The police killing of a homeless man last week has called into question whether reforms have changed the way San Francisco police deal with mentally ill people and suspects wielding non-firearm weapons.
Police shot to death Luis Gongora, 45, within 30 seconds of approaching him on April 7. At least one officer involved had special training to de-escalate situations with mentally ill people.
“How do we square the ultimate outcome with the investment we’ve made in training?” Police Commission President Suzy Loftus asked during a Wednesday night meeting.
Police in February announced new training guidelines that emphasize using time, distance and other tactics to defuse situations when dealing with suspects brandishing non-firearm weapons.
Police Chief Greg Suhr pledged to look into “what we can put in place immediately” to create a time and distance requirement for officers in those situations.
Suhr described the 30-second encounter that ended in Gongora’s death, according to interviews with officers and witnesses.
A homeless outreach team was responding to reports of a baby crying in the area of a homeless encampment near 18th and Shotwell streets on April 7. The outreach team found no baby but did encounter a man in a disturbed mental state “swinging a knife indiscriminately,” Suhr said.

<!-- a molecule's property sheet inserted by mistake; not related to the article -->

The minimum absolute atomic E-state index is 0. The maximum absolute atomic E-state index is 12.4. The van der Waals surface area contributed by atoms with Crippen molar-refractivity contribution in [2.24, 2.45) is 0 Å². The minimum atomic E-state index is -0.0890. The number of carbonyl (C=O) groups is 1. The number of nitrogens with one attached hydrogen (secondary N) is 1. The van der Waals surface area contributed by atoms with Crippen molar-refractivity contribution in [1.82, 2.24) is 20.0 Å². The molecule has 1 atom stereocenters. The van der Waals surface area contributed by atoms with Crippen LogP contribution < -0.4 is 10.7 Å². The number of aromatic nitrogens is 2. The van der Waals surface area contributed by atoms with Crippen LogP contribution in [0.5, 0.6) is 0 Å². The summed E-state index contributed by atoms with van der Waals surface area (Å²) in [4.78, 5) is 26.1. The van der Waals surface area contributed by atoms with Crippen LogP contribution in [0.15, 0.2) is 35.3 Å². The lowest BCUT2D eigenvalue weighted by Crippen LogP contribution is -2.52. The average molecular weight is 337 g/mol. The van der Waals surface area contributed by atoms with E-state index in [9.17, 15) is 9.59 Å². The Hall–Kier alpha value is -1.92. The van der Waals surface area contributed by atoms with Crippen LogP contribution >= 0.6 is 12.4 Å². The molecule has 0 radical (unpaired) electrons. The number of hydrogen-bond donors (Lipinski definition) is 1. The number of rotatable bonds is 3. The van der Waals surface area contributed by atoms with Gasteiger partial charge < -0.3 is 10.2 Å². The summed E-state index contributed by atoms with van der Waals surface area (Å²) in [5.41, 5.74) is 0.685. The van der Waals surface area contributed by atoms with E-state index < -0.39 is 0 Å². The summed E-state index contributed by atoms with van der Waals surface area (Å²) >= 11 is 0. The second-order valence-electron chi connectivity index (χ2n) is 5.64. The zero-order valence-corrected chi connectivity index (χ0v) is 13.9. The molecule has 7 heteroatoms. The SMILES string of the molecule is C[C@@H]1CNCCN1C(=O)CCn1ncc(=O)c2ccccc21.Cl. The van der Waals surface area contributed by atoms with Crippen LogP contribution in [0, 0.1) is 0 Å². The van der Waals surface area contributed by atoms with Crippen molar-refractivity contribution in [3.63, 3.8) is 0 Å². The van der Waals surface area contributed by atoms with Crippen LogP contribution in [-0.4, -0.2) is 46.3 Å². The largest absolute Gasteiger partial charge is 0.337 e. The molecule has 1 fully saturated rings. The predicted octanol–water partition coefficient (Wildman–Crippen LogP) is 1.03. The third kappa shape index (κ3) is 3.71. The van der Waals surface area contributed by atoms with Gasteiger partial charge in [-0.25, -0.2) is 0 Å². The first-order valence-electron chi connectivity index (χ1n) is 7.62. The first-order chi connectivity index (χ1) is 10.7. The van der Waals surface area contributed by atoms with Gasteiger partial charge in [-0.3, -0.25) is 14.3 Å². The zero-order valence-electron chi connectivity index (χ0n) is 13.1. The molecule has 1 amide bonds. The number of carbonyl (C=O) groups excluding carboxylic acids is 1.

The outreach team called police and when officers arrived they saw Gongora sitting on a sidewalk with a 13-inch knife in his hand.
The officers ordered Gongora to drop the knife in English and Spanish, the chief said.
Gongora put the knife down, then picked it up again and refused to drop it, according to the officers.
After they fired beanbag rounds, the officers say, Gongora lunged at them with the knife. They shot about seven rounds at him.
Suhr acknowledged that witnesses have offered conflicting stories.
“One witness said they saw the suspect lunge at the officers,” Suhr said. “Another witness said they saw him rise from the sidewalk with the knife in his hand. Two witnesses said they never saw the knife, but saw it fall after he was shot.”
Six witnesses have rebutted the officers’ version of events, telling the Guardian newspaper Gongora did not pose a threat when he was killed.
The shooting is being investigated by the police department, district attorney’s office and the Office of Citizen Complaints, the city’s police watchdog agency.
A surveillance video released last week shows officers approaching Gongora on the street, but the shooting takes place off-screen. The officers shout, “Get on the ground!” and “Put it down!” seconds before gunshots ring out in the video.
“I saw the officers shouting. I didn’t see any de-escalation or time and distance. That’s a concern,” Police Commissioner Petra DeJesus said. “It’s not just changing the policy. We’re not seeing it in action.”
The San Francisco Chronicle reported last year that at least 14 people suffering from mental illness or “acting erratically” had been killed by police since 2010, though the department had trained 380 officers in crisis intervention.
Gov. Jerry Brown last fall signed into law Senate Bill 11, which requires police instructors to receive at least eight hours of crisis intervention training.
The bill was introduced by state Sen. Jim Beall after reports showed nearly half of the 22 people shot to death by police in Santa Clara County from 2004 to 2009 suffered from mental illness.
Published by Courthouse News Service.